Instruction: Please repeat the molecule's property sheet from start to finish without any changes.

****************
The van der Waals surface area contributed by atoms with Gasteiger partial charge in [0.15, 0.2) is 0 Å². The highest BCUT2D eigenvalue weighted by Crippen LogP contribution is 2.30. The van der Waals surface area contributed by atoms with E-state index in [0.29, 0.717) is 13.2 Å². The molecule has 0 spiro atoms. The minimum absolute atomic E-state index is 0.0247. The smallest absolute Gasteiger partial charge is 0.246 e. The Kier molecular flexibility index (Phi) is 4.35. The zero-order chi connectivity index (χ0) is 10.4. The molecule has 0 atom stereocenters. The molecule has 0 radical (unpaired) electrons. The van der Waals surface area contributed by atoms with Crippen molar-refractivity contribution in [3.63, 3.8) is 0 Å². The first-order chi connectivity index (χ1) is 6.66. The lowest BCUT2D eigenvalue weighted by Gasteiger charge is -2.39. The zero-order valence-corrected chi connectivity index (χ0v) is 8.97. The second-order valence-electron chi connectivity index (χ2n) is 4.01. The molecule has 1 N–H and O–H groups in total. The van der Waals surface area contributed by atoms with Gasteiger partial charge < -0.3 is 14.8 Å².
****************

The van der Waals surface area contributed by atoms with Gasteiger partial charge in [0.15, 0.2) is 0 Å². The highest BCUT2D eigenvalue weighted by Crippen LogP contribution is 2.30. The van der Waals surface area contributed by atoms with E-state index in [0.29, 0.717) is 13.2 Å². The molecule has 0 spiro atoms. The minimum absolute atomic E-state index is 0.0247. The smallest absolute Gasteiger partial charge is 0.246 e. The Kier molecular flexibility index (Phi) is 4.35. The zero-order chi connectivity index (χ0) is 10.4. The molecule has 0 atom stereocenters. The molecule has 0 radical (unpaired) electrons. The van der Waals surface area contributed by atoms with Crippen molar-refractivity contribution in [3.63, 3.8) is 0 Å². The first-order chi connectivity index (χ1) is 6.66. The lowest BCUT2D eigenvalue weighted by Gasteiger charge is -2.39. The zero-order valence-corrected chi connectivity index (χ0v) is 8.97. The second-order valence-electron chi connectivity index (χ2n) is 4.01. The molecule has 1 N–H and O–H groups in total. The van der Waals surface area contributed by atoms with Gasteiger partial charge < -0.3 is 14.8 Å².